SPOT GOLD                          $1,281.90   0.05 %    $0.61
 US CRUDE                             $105.33   0.03 %     0.03
  > GLOBAL MARKETS-Nikkei leads Asian stocks lower; dollar dips 
  > US STOCKS-Wall St finishes lower on uncertainty about Fed's move 
  > Nikkei slides as strong yen hits exporters; index heavyweights tumble 
  > FOREX-Dollar hits 6-week low vs yen on Fed uncertainty 
  > PRECIOUS-Gold drops to three-week lows on stimulus fears 
  > METALS-Copper slips on caution ahead of China data 
  > Brent near $108, slips on Iran and ahead of China/U.S. data 
    The French bank reported a 29 percent drop in quarterly net income compared
with the year-ago period, which had been flattered by one-off accounting gains
linked to a fall in the value of the bank's own debt. 
    The Dutch banking and insurance group reported a second-quarter net profit
of 788 million euros, below analysts' forecasts and down 39 percent from a year
    Glencore Xstrata and JPMorgan Chase & Co face a U.S. lawsuit, along
with the London Metal Exchange, alleging they artificially inflated aluminium
prices, in the second legal challenge related to metal warehousing in a week.
    Angela Merkel's challenger Peer Steinbrueck said he would beef up proposals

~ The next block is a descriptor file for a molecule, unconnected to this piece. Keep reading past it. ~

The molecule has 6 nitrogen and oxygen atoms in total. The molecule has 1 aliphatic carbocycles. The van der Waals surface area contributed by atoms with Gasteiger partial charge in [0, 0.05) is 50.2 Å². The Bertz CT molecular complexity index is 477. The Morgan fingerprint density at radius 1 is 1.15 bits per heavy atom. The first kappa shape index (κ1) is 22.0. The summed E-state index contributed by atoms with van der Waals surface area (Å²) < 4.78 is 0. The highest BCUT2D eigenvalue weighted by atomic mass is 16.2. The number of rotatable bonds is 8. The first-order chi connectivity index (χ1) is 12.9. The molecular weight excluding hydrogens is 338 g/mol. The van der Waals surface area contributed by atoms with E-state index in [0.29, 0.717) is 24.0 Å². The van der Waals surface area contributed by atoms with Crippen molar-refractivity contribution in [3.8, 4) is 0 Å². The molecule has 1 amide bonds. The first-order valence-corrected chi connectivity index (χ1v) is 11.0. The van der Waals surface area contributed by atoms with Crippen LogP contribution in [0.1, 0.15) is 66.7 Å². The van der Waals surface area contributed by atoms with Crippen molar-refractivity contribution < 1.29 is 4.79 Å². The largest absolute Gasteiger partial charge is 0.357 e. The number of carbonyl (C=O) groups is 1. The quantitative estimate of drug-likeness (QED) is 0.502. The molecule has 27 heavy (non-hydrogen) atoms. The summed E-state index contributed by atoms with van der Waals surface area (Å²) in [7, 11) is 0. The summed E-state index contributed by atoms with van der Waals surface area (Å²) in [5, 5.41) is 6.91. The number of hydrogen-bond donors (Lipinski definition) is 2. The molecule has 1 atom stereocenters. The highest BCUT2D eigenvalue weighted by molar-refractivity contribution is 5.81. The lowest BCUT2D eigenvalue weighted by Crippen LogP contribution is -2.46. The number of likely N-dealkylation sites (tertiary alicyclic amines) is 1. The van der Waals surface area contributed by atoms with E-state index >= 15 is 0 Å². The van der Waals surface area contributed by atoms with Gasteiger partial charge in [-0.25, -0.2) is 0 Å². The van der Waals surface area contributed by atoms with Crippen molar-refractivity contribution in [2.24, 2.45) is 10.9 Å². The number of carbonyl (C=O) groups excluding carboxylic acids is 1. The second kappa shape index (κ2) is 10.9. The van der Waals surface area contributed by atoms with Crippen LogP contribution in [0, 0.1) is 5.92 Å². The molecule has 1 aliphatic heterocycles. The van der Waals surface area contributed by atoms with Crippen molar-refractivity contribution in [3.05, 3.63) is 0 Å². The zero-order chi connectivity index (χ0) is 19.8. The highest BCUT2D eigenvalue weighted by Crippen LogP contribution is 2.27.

to separate retail and investment banking activities at German banks, in an
effort to shield clients' savings in the event of a bank collapse. "The current
bank separation law in Germany is insufficient," Steinbrueck told Reuters.
    The German reinsurer net profit rose by more than expected to 186.3 million
euros ($248 million) in the second quarter, allowing the group to confirm its
full-year target of earning 800 million euros in net profit. 
    The German publisher on Wednesday reported better-than-expected
second-quarter results as gains at its digital publications offset a drop at its
print titles. 
    The Austrian steelmaker beat market expectations with slight declines in
sales and profits for its first quarter and said it saw the economy stabilising.
    China fined six companies including Mead Johnson Nutrition Co,
Danone and New Zealand dairy giant Fonterra a total of $110 million
following an investigation into price fixing and anti-competitive practices by
foreign baby formula makers. 
    The nationalised Franco-Belgian financial group posted a smaller net loss in
the first half of 2013 than in the same period last year. 
    The city of Berlin is close to agreeing a deal to buy back the French water
and waste group's 24.95 percent stake in Berliner Wasserbetriebe, which provides
water to the German capital.
    The UK's advertising watchdog has ruled against Airbus over its complaint
that a Boeing advert used misleading figures to promote one of its
aircraft against a rival made by the European company. 
    Bayer AG's experimental drug to treat two types of pulmonary hypertension
should be approved at doses proposed by the company, an advisory panel to the
U.S. Food and Drug Administration ruled on Tuesday. 
    UBS AG agreed to pay $49.8 million to settle U.S. Securities and Exchange
Commission charges it misled investors about a mortgage bond transaction it
structured prior to the 2008 financial crisis, the regulator said on Tuesday.